ChildFund has made listening to children a hallmark of its work. But what about the local partner organizations that implement ChildFund’s programs for children?
Local partners’ unique perspectives about their communities are key to ChildFund’s program design for children and families. To strengthen its relationships with these partners, ChildFund participated in a survey to identify its assets and weaknesses, with a view toward improving performance.
Along with ChildFund, 62 other international nonprofits participated in the survey, which was administered by Keystone Accountability and released as the Development Partnerships Survey 2013.
Keystone contacts local partners directly, asking them to anonymously respond to a standard questionnaire. In the survey, partners are asked to give their perceptions on various aspects of their relationships with the organizations. ChildFund received a copy of its own survey results, along with benchmarks for the other organizations that participated.
“We are releasing our private report publicly because we want our partners to know we are listening to them and that we take the findings seriously,” says Sarah Bouchie, vice president of Program Development. “We will follow up with our partners to learn more.”
ChildFund scored high for its financial support and capacity building. The organization was also highly rated for promoting participatory approaches to child development and for making an important contribution within its sector.
ChildFund scored high for its financial support and capacity building.
The survey highlighted relationships and communication as an area to improve. “We have been changing rapidly as an organization, so we can meet the needs of more children and families,” Bouchie says. “The results show that we need to pay close attention to how we communicate these changes. We want to make sure that we are attuned to local partners’ questions and concerns.”
ChildFund plans to develop joint strategies and promote its partners’ work more. It also will repeat the survey to monitor its progress in building these important relationships.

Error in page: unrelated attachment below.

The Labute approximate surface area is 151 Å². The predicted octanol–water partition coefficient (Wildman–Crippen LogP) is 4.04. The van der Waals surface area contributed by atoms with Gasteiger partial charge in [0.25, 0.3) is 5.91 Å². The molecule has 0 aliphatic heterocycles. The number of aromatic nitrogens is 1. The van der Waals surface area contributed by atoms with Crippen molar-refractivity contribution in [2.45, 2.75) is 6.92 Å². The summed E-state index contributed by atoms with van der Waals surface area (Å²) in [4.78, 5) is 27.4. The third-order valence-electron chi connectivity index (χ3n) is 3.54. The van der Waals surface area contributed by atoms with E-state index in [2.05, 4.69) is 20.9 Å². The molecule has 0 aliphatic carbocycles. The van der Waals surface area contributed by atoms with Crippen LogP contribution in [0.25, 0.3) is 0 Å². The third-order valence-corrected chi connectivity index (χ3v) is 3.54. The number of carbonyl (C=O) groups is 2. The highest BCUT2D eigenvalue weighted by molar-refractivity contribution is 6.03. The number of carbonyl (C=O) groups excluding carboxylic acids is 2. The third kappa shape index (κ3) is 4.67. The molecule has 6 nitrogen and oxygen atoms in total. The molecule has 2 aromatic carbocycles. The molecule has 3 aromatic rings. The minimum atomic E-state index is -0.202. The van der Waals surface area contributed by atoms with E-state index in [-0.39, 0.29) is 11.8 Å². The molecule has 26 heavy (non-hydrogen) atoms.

By Kate Andrews, ChildFund Staff Writer
The number of children and youths who work — whether they’re paid or unpaid — is notoriously hard to pin down. Many countries have laws against employing children, but industries still continue to use child laborers despite legal and social consequences.
What number would you guess is accurate? A million? Six million? Ten?
Not even close.
The estimated number of child laborers ages 5 to 14 is 150 million, according to UNICEF. But only 1 percent of 1,022 Americans in a recent survey conducted for ChildFund answered correctly; 73 percent said less than 1 million children are engaged in labor in developing countries.
Other statistics reported in the survey, which was conducted in late June by Ipsos Public Affairs, are more encouraging; a majority of respondents say they’re willing to pay more for clothing produced without the use of child laborers, and 77 percent say they would stop purchasing clothing from labels that are found to use child labor. That’s good.
But it’s important for children all over the world — including those risking their lives in African gold mines, spending hours in the sun harvesting sugarcane in the Philippines, burning their fingers while making glass bangles at home in India or working for no money at all, as hundreds of thousands of Brazilian children do — for Americans to be more aware of the scope of the problem.
Almost one in six children ages 5 to 14 in developing countries are engaged in labor; aside from the potential physical hazards, these children are unlikely to complete their education. And thus the generational cycle of poverty continues. ChildFund supports many programs that assist families caught in this vicious circle by providing training for safer, more stable ways to earn income, giving assistance to children and youth to keep them in school longer and working with entire communities to discourage the employment of children.
The missing piece here is broader awareness in the United States and other prosperous countries. Child labor is a worldwide problem that touches everyone in some way, and we need to use this knowledge to engage and educate industries on how to change their practices and stop exploiting children.
by Cynthia Price, Director of Communications
In the Victorian era, children were to be seen and not heard. Today, we know it’s important to listen to children. At ChildFund, we really listen to children. We just heard from more than 6,000!
We asked them about their hopes, dreams and fears. We even asked them about the environment. It’s part of our third annual survey of children conducted with other members of ChildFund Alliance.
The Small Voices, Big Dreams survey found that 10- to 12-year-olds from Africa, Asia and the Americas put an overwhelming emphasis on their schooling, have admirable aspirations for their future and have personally experienced such natural disasters as drought, flood or fire.
What struck me as I read the results was the wisdom of these children from 47 countries. They are well aware of what they need for a brighter future. If they were president of their countries, they said their priorities would include improving education, curtailing pollution and planting more trees.